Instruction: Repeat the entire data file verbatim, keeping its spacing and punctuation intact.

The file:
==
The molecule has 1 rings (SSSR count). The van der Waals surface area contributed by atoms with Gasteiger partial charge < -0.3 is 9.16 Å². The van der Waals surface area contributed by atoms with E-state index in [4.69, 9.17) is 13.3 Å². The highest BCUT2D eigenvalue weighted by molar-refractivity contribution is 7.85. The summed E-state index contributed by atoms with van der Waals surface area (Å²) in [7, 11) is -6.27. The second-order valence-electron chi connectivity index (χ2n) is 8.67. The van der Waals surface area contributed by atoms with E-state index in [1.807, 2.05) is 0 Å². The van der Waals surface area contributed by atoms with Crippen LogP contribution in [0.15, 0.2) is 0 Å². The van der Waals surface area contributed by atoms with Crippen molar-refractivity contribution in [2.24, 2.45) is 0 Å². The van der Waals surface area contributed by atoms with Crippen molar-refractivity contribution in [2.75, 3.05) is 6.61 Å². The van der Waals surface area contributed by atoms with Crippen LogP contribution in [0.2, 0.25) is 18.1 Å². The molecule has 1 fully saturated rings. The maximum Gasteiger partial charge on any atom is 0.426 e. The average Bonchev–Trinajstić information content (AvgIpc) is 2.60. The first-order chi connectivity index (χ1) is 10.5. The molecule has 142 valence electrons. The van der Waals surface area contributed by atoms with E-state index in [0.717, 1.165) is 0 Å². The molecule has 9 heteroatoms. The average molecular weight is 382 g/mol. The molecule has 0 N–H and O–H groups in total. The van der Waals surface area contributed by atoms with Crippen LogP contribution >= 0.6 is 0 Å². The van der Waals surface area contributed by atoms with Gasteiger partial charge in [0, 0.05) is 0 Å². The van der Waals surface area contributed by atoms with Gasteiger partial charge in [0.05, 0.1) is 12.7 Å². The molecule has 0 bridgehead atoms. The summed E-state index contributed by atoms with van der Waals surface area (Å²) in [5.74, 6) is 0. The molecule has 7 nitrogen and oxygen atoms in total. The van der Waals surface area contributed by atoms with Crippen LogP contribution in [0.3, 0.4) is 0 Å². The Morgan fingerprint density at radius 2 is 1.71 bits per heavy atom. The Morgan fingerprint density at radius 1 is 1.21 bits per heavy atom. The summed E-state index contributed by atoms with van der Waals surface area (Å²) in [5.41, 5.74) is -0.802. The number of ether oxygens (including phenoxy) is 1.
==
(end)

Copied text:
The molecule has 1 rings (SSSR count). The van der Waals surface area contributed by atoms with Gasteiger partial charge < -0.3 is 9.16 Å². The van der Waals surface area contributed by atoms with E-state index in [4.69, 9.17) is 13.3 Å². The highest BCUT2D eigenvalue weighted by molar-refractivity contribution is 7.85. The summed E-state index contributed by atoms with van der Waals surface area (Å²) in [7, 11) is -6.27. The second-order valence-electron chi connectivity index (χ2n) is 8.67. The van der Waals surface area contributed by atoms with E-state index in [1.807, 2.05) is 0 Å². The van der Waals surface area contributed by atoms with Crippen LogP contribution in [0.15, 0.2) is 0 Å². The van der Waals surface area contributed by atoms with Crippen molar-refractivity contribution in [2.24, 2.45) is 0 Å². The van der Waals surface area contributed by atoms with Crippen molar-refractivity contribution in [2.75, 3.05) is 6.61 Å². The van der Waals surface area contributed by atoms with Crippen LogP contribution in [0.2, 0.25) is 18.1 Å². The molecule has 1 fully saturated rings. The maximum Gasteiger partial charge on any atom is 0.426 e. The average Bonchev–Trinajstić information content (AvgIpc) is 2.60. The first-order chi connectivity index (χ1) is 10.5. The molecule has 142 valence electrons. The van der Waals surface area contributed by atoms with E-state index in [0.717, 1.165) is 0 Å². The molecule has 9 heteroatoms. The average molecular weight is 382 g/mol. The molecule has 0 N–H and O–H groups in total. The van der Waals surface area contributed by atoms with Crippen LogP contribution >= 0.6 is 0 Å². The van der Waals surface area contributed by atoms with Gasteiger partial charge in [0, 0.05) is 0 Å². The van der Waals surface area contributed by atoms with Gasteiger partial charge in [0.05, 0.1) is 12.7 Å². The molecule has 0 bridgehead atoms. The summed E-state index contributed by atoms with van der Waals surface area (Å²) in [5.74, 6) is 0. The molecule has 7 nitrogen and oxygen atoms in total. The van der Waals surface area contributed by atoms with Crippen LogP contribution in [0.3, 0.4) is 0 Å². The Morgan fingerprint density at radius 2 is 1.71 bits per heavy atom. The Morgan fingerprint density at radius 1 is 1.21 bits per heavy atom. The summed E-state index contributed by atoms with van der Waals surface area (Å²) in [5.41, 5.74) is -0.802. The number of ether oxygens (including phenoxy) is 1.